I haven't done side-by-side comparisons between shin/chuck for beef stock flavor, sorry.

 

Here's a pic of one of those whole shins I get from my Chinese grocery, but which I had cut up into rounds when the pic was taken: http://forums.egullet.org/uploads/monthly_08_2013/post-71503-0-11144700-1377519179.jpg

 

p.s. For myself, just personally speaking, I would find a stock or soup without fat to be...not as desirable as one with some fat.  But that's just me.


Edited by huiray (log)

Share this post


Link to post
Share on other sites

Neck from old beeves makes truly awesome stock!

But almost any cheap cut with a lot of connective tissue will make good stock.


~Martin

Unsupervised rebellious radical agrarian experimenter, minimalist penny-pincher, self-reliant homesteader and adventurous cook. Crotchety cantankerous terse curmudgeon, nonconformist, contrarian and natural born skeptic who questions everything!

The best thing about a vegetable garden is all the meat you can hunt and trap out of it! 

 

Share this post


Link to post
Share on other sites

I pressure-cooked some beef cheeks yesterday (delicious…) and noted they were the cheapest product at the butcher.  As KennethT says, very beefy and in my experience also quite lean.  FWIW, in our crazy metric part of the world the beef cheeks were $12 per kilo, and their cheapest gravy / stewing beef was $16.

Share this post


Link to post
Share on other sites

I pressure-cooked some beef cheeks yesterday (delicious…) and noted they were the cheapest product at the butcher.  As KennethT says, very beefy and in my experience also quite lean.  FWIW, in our crazy metric part of the world the beef cheeks were $12 per kilo, and their cheapest gravy / stewing beef was $16.

 

Beef cheeks might be the cheapest on display but every butcher I've been to, when I ask them if they have any scraps out back, has been willing to sell me bones for chump change.


PS: I am a guy.

Share this post


Link to post
Share on other sites

I just made my first batch using new methods (pressure cooked stock, sous-vide jus). I'm sold on the method and am now back to tweaking the flavors.

 

I made the stock with a combination of roasted oxtail and ground shin meat, and then the jus/coulis more ground shin meat, and some browned chuck (a piece of 7-bone steak I had in the fridge)

 

The result is good, but the flavor is a roasted beefiness that emphasizes the deeper, darker beef flavors. I'm interested in balancing things a bit. Maybe I can do a bit with aromatics (I didn't put any celery in this batch ... a bit might help). But I'm also interested in other beef cuts for the jus.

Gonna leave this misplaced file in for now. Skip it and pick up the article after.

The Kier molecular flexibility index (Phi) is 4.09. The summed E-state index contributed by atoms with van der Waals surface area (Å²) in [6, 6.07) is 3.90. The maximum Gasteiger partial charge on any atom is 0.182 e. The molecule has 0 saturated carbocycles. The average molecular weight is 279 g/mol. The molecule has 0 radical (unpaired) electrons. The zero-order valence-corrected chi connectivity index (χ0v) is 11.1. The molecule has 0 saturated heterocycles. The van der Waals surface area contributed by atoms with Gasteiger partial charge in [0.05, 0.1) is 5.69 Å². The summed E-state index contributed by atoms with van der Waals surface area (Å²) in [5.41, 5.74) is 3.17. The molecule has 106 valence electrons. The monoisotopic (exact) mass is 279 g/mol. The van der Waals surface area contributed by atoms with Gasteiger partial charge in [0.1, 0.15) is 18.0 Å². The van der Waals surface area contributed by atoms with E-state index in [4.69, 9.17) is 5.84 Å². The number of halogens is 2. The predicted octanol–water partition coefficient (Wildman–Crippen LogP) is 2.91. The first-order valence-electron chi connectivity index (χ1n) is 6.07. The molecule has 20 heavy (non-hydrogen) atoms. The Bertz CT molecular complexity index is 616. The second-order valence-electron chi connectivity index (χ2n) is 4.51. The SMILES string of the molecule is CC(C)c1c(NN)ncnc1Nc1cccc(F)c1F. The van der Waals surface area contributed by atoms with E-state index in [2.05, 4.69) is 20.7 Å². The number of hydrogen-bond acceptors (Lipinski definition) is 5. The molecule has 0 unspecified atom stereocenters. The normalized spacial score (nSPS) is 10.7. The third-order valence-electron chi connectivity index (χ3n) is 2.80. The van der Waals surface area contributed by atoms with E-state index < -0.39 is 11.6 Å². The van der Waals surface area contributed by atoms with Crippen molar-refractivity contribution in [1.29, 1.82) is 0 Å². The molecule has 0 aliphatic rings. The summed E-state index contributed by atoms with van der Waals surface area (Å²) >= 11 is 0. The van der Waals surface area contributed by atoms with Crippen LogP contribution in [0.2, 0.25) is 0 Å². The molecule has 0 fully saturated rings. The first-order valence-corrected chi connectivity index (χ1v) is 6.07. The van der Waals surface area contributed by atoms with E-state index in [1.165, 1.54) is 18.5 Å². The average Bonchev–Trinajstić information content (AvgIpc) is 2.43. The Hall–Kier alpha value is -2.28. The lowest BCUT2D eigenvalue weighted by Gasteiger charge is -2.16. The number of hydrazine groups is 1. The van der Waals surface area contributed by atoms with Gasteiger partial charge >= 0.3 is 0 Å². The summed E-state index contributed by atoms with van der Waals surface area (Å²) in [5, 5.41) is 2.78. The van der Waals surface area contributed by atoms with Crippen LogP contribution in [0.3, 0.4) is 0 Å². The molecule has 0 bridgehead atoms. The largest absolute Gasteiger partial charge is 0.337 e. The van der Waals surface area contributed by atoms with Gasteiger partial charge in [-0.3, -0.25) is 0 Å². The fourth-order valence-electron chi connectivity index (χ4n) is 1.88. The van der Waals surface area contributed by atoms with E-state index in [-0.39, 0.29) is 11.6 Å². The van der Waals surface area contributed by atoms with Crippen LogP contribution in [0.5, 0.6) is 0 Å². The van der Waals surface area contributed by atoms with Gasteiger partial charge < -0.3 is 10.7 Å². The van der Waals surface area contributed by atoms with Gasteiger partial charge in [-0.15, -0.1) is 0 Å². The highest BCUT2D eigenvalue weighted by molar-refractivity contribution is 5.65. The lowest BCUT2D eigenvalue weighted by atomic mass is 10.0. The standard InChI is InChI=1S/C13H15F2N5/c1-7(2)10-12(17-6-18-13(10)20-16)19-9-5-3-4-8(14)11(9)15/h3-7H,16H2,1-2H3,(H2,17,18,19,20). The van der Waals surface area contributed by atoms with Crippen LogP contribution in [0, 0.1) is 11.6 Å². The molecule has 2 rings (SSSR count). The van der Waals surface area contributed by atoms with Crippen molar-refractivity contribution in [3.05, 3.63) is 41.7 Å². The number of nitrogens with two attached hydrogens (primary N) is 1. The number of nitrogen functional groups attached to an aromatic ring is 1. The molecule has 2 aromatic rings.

Any thoughts on what cuts might emphasize brighter, grassier, iron-y kinds of flavors? Helpful if they're also relatively lean, cheap, and available. I'm open to other ways of balancing the flavors as well.

 

Edited to add: I didn't get a chance to experiment with cheeks. How would you describe the flavor?


Edited by paulraphael (log)

Share this post


Link to post
Share on other sites

you might try similar cuts from grass fed beef.  if you have not tried it it has a completely different taste that lingers and is not

 

'fatty'

Share this post


Link to post
Share on other sites

Rotus, I've thought about that. I suspect it would work well, but hasn't been my first choice, since it's usually sold at boutique butchers and farmer's markets and is priced higher than what I usually put in stock. But it may be worth considering for ecological reasons. I'd still have to pick a cut.

Share this post


Link to post
Share on other sites

A test I have done about using bones to make wonderful stock.

 

I used a lot of bones I had collected. I scraped off as much meat, fat and tendon from the bones as possible and pressure cooked them.

 

A couple of hours later, taste tested the stock. It was just a little more flavorful than plain water.

 

dcarch

1 person likes this

Share this post


Link to post
Share on other sites

This might derail a little but let me ask this. What is the point of making any stock with bones when the stuff around/inside the bones (meat, fat, cartilage, tendon) provides all the flavor? It seems that other than getting a pile of bones for free, it'd be better to just use scraps instead?

Share this post


Link to post
Share on other sites

'Fresh' scraps  :  yes.

 

some people have been getting Ck.carcasses at places that still bone out chicken for next to nothing.

Share this post


Link to post
Share on other sites

This might derail a little but let me ask this. What is the point of making any stock with bones when the stuff around/inside the bones (meat, fat, cartilage, tendon) provides all the flavor? It seems that other than getting a pile of bones for free, it'd be better to just use scraps instead?

 

At least traditionally, bones were a perfect source of cheap scraps. They're always sold with plenty of meat and connective tissue still on them, and some also include marrow. These days they're not always a great value ... I see places charging boutique prices for them, presumably because in some markets they've become special order items for wealthy gourmands. But if you have access to a butcher shop that still sells them cheap, they're a good value.

 

I make stock with a mix of bones and meat, FWIW.

Share this post


Link to post
Share on other sites

  • Recently Browsing   0 members

    No registered users viewing this page.